‘The Help’ Today Still Don’t Have Rights, Actually

Fifty years after the Jim Crow era in which this much-discussed film is set, the largely immigrant women taking care of rich people's families remain ignored by most labor protections.

By Rinku Sen Aug 11, 2011

If the release of "The Help" makes your stomach hurt, and Melissa Harris-Perry’s hilarious tweets on the film ("… man oh man, was Jim Crow full of giggling good times in the kitchen!!" ) have not provided enough relief, you can channel your angst into helping get the word out about "Today’s Help," a short video from the National Domestic Workers  Alliance. The Alliance notes that 50 years after the story of "The Help" takes place, the 2.5 million women who keep contemporary families going by cleaning their homes while looking after the young, the old and the infirm are still not covered by a large number of labor laws. Congress initially excluded domestic workers and agricultural workers from the Social Security and the Fair Labor Standards Acts specifically to keep "the help" under the thumbs of their employers. These workers were incorporated into some aspects of labor law over time – that kind of discrimination being, well, illegal — but they still suffer from an almost-total lack of enforcement.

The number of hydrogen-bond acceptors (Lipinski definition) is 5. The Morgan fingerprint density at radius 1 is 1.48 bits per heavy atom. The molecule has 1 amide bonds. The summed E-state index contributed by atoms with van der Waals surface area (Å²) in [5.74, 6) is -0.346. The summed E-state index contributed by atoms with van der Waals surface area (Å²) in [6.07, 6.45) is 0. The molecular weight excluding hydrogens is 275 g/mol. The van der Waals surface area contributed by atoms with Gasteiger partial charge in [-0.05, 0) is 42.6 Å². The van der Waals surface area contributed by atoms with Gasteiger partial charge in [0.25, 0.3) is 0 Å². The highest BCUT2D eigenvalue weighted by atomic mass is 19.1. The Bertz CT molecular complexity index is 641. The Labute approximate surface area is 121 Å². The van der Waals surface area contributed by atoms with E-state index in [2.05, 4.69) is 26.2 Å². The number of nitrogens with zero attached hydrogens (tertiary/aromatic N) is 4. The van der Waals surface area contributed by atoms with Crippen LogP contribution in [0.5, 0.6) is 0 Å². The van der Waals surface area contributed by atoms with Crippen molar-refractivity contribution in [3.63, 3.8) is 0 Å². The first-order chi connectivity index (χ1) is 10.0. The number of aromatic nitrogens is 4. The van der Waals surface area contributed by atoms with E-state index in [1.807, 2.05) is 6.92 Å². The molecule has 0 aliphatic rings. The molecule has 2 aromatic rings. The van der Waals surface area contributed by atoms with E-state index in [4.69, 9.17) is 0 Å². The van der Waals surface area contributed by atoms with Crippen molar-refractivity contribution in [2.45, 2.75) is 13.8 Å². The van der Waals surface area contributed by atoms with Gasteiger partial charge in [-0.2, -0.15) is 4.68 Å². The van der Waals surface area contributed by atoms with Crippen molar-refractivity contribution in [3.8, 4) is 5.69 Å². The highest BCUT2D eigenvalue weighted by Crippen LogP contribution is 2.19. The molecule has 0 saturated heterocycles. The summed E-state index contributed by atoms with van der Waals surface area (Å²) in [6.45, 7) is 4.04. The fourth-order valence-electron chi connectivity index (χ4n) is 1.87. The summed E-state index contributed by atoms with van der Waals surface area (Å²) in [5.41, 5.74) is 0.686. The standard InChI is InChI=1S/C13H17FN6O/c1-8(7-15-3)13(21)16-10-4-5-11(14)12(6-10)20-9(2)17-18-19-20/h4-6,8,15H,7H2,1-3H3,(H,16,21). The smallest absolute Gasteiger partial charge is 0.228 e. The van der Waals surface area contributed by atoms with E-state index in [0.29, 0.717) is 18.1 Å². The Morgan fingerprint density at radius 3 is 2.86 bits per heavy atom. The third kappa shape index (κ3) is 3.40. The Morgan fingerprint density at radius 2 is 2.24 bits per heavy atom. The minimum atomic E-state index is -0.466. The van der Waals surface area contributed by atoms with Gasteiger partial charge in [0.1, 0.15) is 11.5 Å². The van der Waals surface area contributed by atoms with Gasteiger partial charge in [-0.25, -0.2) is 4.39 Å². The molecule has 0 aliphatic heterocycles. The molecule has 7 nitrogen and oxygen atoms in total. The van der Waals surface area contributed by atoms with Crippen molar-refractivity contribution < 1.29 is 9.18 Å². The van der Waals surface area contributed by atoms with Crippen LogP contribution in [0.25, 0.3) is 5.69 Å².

In this video, I love simply being able to see and hear real women who do this back-breaking work every day represented in all their beautiful dignity. I also love that they’re fighting back against the societal silence on their work, having won the first state bill of rights for domestic workers in New York, and the first resolution from the International Labor Organization upholding those rights globally. Help "Today’s Help" get the attention and changes they deserve by sharing this tool, and get involved in campaigns across the country by attending one of the Care Congresses that the Alliance is organizing. The next one is in California, where the state legislature is currently debating passing its own Bill of Rights.